To date, we have covered a myriad of topics designed to help you get your firm off the ground, focusing primarily on issues like registration, licensing, advertising, disclosure, and communicating and contracting with clients.  These critical issues have one thing in common – they all involve working with folks outside your firm. Today, we kick off a new chapter of our blog, inviting you to turn your gaze inward and examine the key pieces of your compliance program.

So, let’s start at the very beginning. Advisers Act Rule 206(4)-7 (the “Compliance Rule”) requires that all advisers registered with the SEC:

  • adopt and implement written policies and procedures reasonably designed to prevent the adviser and its personnel from violating the Advisers Act and rules adopted under the act;
  • review, at least annually, the adequacy of those policies and procedures and the effectiveness of their implementation; and
  • designate a chief compliance officer to administer its compliance program.

Interestingly, the Compliance Rule doesn’t indicate what operational issues those policies and procedures should cover.  To find out, we need to look at the Compliance Rule’s adopting release.  In that release, the SEC stated its expectation that an adviser’s policies and procedures, at a minimum, address the following areas to the extent they are relevant to the adviser:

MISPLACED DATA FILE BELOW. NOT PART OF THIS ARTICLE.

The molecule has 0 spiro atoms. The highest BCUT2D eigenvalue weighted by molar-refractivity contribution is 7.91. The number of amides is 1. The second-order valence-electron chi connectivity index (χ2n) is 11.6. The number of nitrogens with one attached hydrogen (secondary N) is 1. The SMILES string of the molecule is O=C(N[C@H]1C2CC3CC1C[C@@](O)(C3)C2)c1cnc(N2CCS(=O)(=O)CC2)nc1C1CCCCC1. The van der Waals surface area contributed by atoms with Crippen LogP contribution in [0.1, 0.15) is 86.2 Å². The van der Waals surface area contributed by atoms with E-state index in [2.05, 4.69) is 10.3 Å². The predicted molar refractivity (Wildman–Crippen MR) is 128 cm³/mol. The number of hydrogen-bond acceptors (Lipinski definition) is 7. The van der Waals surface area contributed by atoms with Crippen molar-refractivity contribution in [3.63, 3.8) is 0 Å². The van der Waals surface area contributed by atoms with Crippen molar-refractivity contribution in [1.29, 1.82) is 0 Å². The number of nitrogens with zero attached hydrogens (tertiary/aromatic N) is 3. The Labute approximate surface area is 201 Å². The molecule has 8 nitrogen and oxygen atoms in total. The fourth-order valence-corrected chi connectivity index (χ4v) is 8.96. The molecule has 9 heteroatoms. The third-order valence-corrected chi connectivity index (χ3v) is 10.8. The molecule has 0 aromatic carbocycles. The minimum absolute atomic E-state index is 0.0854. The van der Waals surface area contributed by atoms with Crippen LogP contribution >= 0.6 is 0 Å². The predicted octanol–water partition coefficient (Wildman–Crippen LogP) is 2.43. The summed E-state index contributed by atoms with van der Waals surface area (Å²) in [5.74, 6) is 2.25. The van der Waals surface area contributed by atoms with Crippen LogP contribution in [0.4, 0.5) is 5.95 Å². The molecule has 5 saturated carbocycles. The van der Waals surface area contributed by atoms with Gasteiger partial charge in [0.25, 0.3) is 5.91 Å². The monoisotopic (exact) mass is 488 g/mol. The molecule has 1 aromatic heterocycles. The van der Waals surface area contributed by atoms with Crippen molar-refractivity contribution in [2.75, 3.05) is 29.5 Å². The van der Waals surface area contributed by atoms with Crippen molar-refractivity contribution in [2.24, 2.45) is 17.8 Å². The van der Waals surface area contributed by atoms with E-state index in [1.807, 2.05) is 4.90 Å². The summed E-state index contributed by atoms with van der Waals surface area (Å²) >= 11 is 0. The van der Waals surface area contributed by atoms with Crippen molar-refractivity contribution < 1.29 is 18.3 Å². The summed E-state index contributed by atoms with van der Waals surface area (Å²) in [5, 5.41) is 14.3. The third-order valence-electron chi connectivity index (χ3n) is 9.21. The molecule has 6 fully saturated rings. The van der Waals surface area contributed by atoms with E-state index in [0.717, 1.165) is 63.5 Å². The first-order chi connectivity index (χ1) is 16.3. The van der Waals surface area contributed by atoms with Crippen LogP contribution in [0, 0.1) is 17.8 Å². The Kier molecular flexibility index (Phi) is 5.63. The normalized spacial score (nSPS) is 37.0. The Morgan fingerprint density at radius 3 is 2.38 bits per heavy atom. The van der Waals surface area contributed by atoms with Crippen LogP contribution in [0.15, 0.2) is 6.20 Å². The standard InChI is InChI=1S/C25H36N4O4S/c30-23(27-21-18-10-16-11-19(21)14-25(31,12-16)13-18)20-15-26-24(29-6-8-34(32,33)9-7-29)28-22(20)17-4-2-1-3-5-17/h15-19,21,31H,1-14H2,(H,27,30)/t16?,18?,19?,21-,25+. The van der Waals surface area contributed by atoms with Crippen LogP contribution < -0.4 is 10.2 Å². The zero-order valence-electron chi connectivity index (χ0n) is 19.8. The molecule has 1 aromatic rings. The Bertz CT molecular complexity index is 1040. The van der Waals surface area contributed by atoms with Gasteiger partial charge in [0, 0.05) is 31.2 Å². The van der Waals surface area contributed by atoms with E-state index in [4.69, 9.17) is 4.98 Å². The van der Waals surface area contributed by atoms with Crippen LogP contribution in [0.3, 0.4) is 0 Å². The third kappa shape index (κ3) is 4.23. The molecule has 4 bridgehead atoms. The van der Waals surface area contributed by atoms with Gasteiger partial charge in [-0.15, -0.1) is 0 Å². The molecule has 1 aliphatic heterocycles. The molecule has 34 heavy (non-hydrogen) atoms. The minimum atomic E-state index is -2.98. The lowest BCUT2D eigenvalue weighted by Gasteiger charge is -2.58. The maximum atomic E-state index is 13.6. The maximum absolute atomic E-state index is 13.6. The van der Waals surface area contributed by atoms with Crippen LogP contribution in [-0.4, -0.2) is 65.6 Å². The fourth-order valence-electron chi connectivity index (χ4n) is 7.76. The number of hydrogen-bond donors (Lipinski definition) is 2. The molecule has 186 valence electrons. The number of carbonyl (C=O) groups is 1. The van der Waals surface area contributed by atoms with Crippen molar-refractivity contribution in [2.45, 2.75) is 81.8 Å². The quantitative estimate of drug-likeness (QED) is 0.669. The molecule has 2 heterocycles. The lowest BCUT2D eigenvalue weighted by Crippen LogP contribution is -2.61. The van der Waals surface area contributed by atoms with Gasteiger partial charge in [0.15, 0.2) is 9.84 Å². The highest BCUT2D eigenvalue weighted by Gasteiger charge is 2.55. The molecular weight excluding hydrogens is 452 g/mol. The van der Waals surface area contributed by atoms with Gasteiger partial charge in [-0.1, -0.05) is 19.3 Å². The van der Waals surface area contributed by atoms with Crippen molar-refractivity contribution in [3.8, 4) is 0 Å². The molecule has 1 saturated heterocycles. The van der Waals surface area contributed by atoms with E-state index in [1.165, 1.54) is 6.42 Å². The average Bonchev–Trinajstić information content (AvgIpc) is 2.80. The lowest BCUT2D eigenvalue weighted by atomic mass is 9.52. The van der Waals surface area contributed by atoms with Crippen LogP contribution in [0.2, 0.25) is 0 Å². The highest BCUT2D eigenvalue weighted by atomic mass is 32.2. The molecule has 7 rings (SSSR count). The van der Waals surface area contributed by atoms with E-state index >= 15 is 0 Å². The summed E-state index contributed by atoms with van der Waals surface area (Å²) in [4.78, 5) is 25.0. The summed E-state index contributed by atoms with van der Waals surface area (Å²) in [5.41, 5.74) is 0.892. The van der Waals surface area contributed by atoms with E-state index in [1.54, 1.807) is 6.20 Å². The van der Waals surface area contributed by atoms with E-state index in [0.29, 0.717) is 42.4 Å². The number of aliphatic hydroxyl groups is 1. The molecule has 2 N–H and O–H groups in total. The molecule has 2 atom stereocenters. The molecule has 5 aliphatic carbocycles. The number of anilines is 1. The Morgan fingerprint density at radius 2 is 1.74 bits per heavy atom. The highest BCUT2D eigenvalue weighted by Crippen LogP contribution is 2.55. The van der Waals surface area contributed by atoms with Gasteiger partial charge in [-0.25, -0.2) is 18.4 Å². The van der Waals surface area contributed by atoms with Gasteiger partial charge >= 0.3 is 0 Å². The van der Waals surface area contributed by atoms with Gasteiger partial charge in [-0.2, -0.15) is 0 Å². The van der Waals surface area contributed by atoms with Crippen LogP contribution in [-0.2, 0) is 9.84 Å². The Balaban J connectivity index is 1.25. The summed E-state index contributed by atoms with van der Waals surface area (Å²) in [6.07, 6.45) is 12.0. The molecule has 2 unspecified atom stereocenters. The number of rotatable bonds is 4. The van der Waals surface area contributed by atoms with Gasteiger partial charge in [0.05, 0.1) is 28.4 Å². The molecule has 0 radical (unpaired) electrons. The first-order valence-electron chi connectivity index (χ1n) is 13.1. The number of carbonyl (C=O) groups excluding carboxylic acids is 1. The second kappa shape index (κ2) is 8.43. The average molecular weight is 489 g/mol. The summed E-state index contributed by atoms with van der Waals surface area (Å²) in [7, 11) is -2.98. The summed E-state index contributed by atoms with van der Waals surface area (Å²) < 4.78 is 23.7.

• Portfolio management processes
  • Trading practices
  • Proprietary trading of the adviser and personal trading activities of supervised persons
  • The accuracy of disclosures made to investors, clients and regulators
  • Safeguarding of client assets from conversion or inappropriate use by advisory personnel
  • Recordkeeping
  • Marketing of advisory services
  • Valuation and fee assessment
  • Privacy and information security
  • Business continuity

Granted, depending on the particularities of an adviser’s business, a firm is likely to need policies and procedures that cover additional compliance areas.  Nevertheless, the list above serves as a good baseline to start from when building or initially assessing your program.  As such, our next series of blog posts will walk you through these key compliance areas so that you can meet your regulatory obligations effectively and efficiently.   We hope you’ll return for our next post, when Josh will discuss critical aspects of your portfolio management processes, including policies and procedures for maintaining the algorithm driving your investment decisions.